What Is Cryptocurrency?



What is cryptocurrency?

What’s a blockchain?

Why are people saying blockchains could be transformative?

What is bitcoin?

What are Web 3.0 assets?

What are digital payment assets?

What is Ethereum?


What Is Cryptocurrency?

Long shrouded in mystery, cryptocurrencies are today on the cusp of becoming available to mainstream investors. Soon they will take their place alongside traditional assets like equities, fixed income, and commodities as a common part of investors’ portfolios. 

All cryptocurrencies—also known as digital assets—share two key qualities: 

First, they are built on blockchains, an emerging digital technology with the potential to disrupt virtually every industry and even the internet itself. 

Second, they reflect a conviction that digitalization—a trend that has rapidly accelerated alongside the pandemic—is here to stay. In fact, bitcoin, the most well-known cryptocurrency, has attracted interest from major investors, who see it as a kind of “digital gold.” 

This is the first in a series of four FAQs exploring the role of cryptocurrencies in a modern portfolio. Let’s start with the basics:

1. What’s a blockchain? 

A blockchain is a technological protocol—a ruleset—that combines cryptography and economic incentives to enforce collective agreement on information in computer networks. Each computer in the network maintains a copy of the information, only updating it when new information is collectively agreed upon. 

Because broad collective consensus creates security of information, blockchains are particularly useful for transferring value between parties.



2. Why are people saying blockchains could be transformative?

The modern world is built around entities who facilitate trust between parties and who maintain collective information. like records of credits and debits, signatures on contracts, and the enforcement of contracts. 

These gatekeepers can be found across all industries, including finance, law, media, communications, insurance, and government. Blockchains represent a different architecture: Because collective information is maintained by default, central entities that maintain information become redundant. 

Cryptocurrencies have shown this can be true for money; other industries are in earlier stages of disruption. At their heart, blockchains are powerful because they are the continuation of the “story of the internet” and the march towards digitization: the internet is unparalleled in its ability to connect computers globally in real time. 

It had, until the advent of the Bitcoin blockchain in 2009, lacked the ability to exchange value natively between computers. Now, the design space has been blown wide open.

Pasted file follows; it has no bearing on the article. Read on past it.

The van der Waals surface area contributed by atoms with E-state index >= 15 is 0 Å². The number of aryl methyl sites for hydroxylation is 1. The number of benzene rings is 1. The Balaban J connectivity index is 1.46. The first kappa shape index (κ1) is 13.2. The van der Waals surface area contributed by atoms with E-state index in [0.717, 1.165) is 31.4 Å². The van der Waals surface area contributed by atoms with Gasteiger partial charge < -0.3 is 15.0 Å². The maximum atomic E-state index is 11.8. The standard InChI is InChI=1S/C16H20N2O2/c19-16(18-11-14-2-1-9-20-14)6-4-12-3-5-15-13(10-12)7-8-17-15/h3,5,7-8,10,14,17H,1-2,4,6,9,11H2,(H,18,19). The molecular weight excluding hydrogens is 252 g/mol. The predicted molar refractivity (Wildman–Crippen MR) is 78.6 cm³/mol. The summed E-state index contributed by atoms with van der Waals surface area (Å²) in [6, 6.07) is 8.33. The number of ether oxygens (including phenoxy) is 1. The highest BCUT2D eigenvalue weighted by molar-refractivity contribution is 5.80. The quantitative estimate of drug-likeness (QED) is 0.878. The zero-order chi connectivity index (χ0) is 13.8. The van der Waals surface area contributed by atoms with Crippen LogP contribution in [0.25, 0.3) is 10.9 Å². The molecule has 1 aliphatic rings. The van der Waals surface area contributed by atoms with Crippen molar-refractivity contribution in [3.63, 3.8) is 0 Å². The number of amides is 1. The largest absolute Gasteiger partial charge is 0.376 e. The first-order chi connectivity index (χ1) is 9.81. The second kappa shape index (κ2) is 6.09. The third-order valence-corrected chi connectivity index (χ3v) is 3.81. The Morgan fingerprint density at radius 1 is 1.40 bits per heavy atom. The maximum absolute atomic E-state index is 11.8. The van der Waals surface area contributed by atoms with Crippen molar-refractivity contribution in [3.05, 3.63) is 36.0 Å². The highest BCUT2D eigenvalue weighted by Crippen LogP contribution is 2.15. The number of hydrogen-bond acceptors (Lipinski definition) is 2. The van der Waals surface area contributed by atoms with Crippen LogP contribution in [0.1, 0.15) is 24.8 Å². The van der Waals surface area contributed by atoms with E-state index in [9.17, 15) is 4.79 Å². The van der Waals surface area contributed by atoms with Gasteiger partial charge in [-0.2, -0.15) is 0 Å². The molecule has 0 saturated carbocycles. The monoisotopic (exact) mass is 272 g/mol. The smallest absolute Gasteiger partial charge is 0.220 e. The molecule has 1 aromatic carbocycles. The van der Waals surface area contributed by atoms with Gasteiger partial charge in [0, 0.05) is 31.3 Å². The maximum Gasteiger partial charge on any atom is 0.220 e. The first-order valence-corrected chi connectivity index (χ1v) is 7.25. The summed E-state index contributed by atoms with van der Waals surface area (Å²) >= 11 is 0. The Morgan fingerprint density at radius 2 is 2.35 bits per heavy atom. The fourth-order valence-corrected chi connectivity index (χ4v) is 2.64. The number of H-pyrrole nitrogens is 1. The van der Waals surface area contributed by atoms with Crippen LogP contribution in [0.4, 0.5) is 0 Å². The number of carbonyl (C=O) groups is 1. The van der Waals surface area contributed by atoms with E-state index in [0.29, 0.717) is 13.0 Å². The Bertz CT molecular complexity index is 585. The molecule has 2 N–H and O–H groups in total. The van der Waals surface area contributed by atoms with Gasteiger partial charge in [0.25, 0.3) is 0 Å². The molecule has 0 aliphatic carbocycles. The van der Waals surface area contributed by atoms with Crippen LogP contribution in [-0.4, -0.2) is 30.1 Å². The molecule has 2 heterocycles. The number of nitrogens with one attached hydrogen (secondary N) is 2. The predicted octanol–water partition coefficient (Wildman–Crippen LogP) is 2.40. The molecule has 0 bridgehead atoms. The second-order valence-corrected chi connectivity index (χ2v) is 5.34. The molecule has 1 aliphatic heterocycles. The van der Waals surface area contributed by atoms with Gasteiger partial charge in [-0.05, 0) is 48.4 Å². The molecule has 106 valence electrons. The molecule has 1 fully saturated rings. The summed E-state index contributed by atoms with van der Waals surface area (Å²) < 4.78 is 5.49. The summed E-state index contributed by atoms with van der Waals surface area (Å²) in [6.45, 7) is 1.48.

3. What is cryptocurrency?

A cryptocurrency is a form of non-sovereign money built using cryptography rather than trust between institutions. Cryptocurrencies are generated by “miners” who receive income for providing computational power to the network, which helps to maintain an associated blockchain. 

Miners of bitcoin and other cryptocurrencies expend computing power to validate and secure transactions recorded on their respective blockchains. As more users join or interact with a given blockchain, demand for that blockchain’s cryptocurrency grows.



Bitcoin was the first widespread application of blockchain technology. Bitcoin was conceived as “peer-to-peer” electronic cash for the internet, meaning that people can exchange it without need for a bank, a government, or another intermediary. 

Transactions on the bitcoin ledger are permanent, auditable, encrypted, and distributed. Importantly, the Bitcoin blockchain has never been hacked. Since its inception, the supply of bitcoin has been limited by design, and only 21 million bitcoin will ever be issued. An increase in bitcoin’s value will not affect its supply. 

Bitcoin has emerged as one of the only verifiably scarce, immutable, and capped-supply assets in the world, and it is attracting investment as a “store of value” asset, which is why some call it “digital gold.” Like gold, bitcoin is a potential safeguard against macroeconomic trends and sovereign currency fluctuations. 

But unlike gold, bitcoin lives on the internet: It can be transferred more quickly, it’s easier to store, and it’s more easily divisible. Bitcoin also has more growth potential than gold; its market cap stands around $200 billion, while gold represents a $12 trillion market.


5. What are Web 3.0 assets?

These assets are primarily meant to support the emerging decentralized internet known as Web 3.0. After bitcoin, the second-most popular cryptocurrency is ether (ETH), the digital currency of the Ethereum blockchain.